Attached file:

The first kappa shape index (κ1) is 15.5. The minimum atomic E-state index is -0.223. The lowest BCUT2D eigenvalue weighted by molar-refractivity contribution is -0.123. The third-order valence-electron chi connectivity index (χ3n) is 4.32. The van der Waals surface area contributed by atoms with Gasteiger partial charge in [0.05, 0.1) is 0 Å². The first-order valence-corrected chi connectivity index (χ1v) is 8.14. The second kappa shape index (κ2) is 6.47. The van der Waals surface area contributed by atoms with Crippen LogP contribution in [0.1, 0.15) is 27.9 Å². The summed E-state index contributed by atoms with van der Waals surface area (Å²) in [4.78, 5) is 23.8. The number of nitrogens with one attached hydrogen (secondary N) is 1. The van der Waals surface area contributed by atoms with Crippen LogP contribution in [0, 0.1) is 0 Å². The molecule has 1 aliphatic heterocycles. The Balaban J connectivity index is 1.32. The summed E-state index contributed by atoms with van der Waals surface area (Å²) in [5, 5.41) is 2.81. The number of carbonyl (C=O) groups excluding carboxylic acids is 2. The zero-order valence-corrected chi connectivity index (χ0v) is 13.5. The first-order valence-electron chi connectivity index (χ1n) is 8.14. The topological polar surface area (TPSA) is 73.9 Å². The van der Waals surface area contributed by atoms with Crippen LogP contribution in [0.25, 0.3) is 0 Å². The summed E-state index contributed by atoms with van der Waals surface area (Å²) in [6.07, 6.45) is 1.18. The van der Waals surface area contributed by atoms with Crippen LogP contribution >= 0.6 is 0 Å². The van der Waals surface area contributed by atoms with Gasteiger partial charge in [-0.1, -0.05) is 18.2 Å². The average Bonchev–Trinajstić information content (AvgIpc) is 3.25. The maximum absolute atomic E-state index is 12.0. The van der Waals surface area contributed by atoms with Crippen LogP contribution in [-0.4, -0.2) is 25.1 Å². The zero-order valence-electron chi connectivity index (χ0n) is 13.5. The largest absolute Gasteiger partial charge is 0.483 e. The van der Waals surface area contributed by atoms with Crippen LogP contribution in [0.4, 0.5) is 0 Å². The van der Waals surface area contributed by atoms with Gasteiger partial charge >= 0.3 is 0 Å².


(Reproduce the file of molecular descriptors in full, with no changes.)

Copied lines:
The first kappa shape index (κ1) is 15.5. The minimum atomic E-state index is -0.223. The lowest BCUT2D eigenvalue weighted by molar-refractivity contribution is -0.123. The third-order valence-electron chi connectivity index (χ3n) is 4.32. The van der Waals surface area contributed by atoms with Gasteiger partial charge in [0.05, 0.1) is 0 Å². The first-order valence-corrected chi connectivity index (χ1v) is 8.14. The second kappa shape index (κ2) is 6.47. The van der Waals surface area contributed by atoms with Crippen LogP contribution in [0.1, 0.15) is 27.9 Å². The summed E-state index contributed by atoms with van der Waals surface area (Å²) in [4.78, 5) is 23.8. The number of nitrogens with one attached hydrogen (secondary N) is 1. The van der Waals surface area contributed by atoms with Crippen LogP contribution in [0, 0.1) is 0 Å². The molecule has 1 aliphatic heterocycles. The Balaban J connectivity index is 1.32. The summed E-state index contributed by atoms with van der Waals surface area (Å²) in [5, 5.41) is 2.81. The number of carbonyl (C=O) groups excluding carboxylic acids is 2. The zero-order valence-corrected chi connectivity index (χ0v) is 13.5. The first-order valence-electron chi connectivity index (χ1n) is 8.14. The topological polar surface area (TPSA) is 73.9 Å². The van der Waals surface area contributed by atoms with Crippen LogP contribution in [0.25, 0.3) is 0 Å². The summed E-state index contributed by atoms with van der Waals surface area (Å²) in [6.07, 6.45) is 1.18. The van der Waals surface area contributed by atoms with Crippen LogP contribution >= 0.6 is 0 Å². The van der Waals surface area contributed by atoms with Gasteiger partial charge in [-0.1, -0.05) is 18.2 Å². The average Bonchev–Trinajstić information content (AvgIpc) is 3.25. The maximum absolute atomic E-state index is 12.0. The van der Waals surface area contributed by atoms with Crippen LogP contribution in [-0.4, -0.2) is 25.1 Å². The zero-order valence-electron chi connectivity index (χ0n) is 13.5. The largest absolute Gasteiger partial charge is 0.483 e. The van der Waals surface area contributed by atoms with Crippen LogP contribution in [0.4, 0.5) is 0 Å². The van der Waals surface area contributed by atoms with Gasteiger partial charge >= 0.3 is 0 Å².